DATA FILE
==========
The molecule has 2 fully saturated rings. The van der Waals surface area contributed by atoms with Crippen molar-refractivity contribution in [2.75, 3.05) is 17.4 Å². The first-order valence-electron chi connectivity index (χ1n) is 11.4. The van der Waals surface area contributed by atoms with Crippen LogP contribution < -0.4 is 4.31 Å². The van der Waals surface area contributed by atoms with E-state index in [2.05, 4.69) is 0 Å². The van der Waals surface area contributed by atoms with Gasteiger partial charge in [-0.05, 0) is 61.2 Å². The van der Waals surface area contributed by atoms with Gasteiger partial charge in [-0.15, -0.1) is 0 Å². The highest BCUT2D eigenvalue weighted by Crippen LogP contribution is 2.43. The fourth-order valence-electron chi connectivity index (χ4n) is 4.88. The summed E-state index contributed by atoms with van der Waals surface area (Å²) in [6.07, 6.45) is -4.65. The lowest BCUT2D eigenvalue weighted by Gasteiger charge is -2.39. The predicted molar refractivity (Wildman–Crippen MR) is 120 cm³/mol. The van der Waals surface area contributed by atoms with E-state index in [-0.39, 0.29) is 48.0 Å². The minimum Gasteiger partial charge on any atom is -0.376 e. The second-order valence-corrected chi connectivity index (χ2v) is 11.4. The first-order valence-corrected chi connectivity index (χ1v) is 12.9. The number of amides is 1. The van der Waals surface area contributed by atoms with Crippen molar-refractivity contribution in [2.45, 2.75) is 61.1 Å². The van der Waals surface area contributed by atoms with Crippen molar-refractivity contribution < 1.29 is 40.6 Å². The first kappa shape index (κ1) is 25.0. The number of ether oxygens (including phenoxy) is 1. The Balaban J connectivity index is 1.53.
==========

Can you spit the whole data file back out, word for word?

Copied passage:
The molecule has 2 fully saturated rings. The van der Waals surface area contributed by atoms with Crippen molar-refractivity contribution in [2.75, 3.05) is 17.4 Å². The first-order valence-electron chi connectivity index (χ1n) is 11.4. The van der Waals surface area contributed by atoms with Crippen LogP contribution < -0.4 is 4.31 Å². The van der Waals surface area contributed by atoms with E-state index in [2.05, 4.69) is 0 Å². The van der Waals surface area contributed by atoms with Gasteiger partial charge in [-0.05, 0) is 61.2 Å². The van der Waals surface area contributed by atoms with Gasteiger partial charge in [-0.15, -0.1) is 0 Å². The highest BCUT2D eigenvalue weighted by Crippen LogP contribution is 2.43. The fourth-order valence-electron chi connectivity index (χ4n) is 4.88. The summed E-state index contributed by atoms with van der Waals surface area (Å²) in [6.07, 6.45) is -4.65. The lowest BCUT2D eigenvalue weighted by Gasteiger charge is -2.39. The predicted molar refractivity (Wildman–Crippen MR) is 120 cm³/mol. The van der Waals surface area contributed by atoms with E-state index in [-0.39, 0.29) is 48.0 Å². The minimum Gasteiger partial charge on any atom is -0.376 e. The second-order valence-corrected chi connectivity index (χ2v) is 11.4. The first-order valence-corrected chi connectivity index (χ1v) is 12.9. The number of amides is 1. The van der Waals surface area contributed by atoms with Crippen molar-refractivity contribution in [2.45, 2.75) is 61.1 Å². The van der Waals surface area contributed by atoms with Crippen molar-refractivity contribution < 1.29 is 40.6 Å². The first kappa shape index (κ1) is 25.0. The number of ether oxygens (including phenoxy) is 1. The Balaban J connectivity index is 1.53.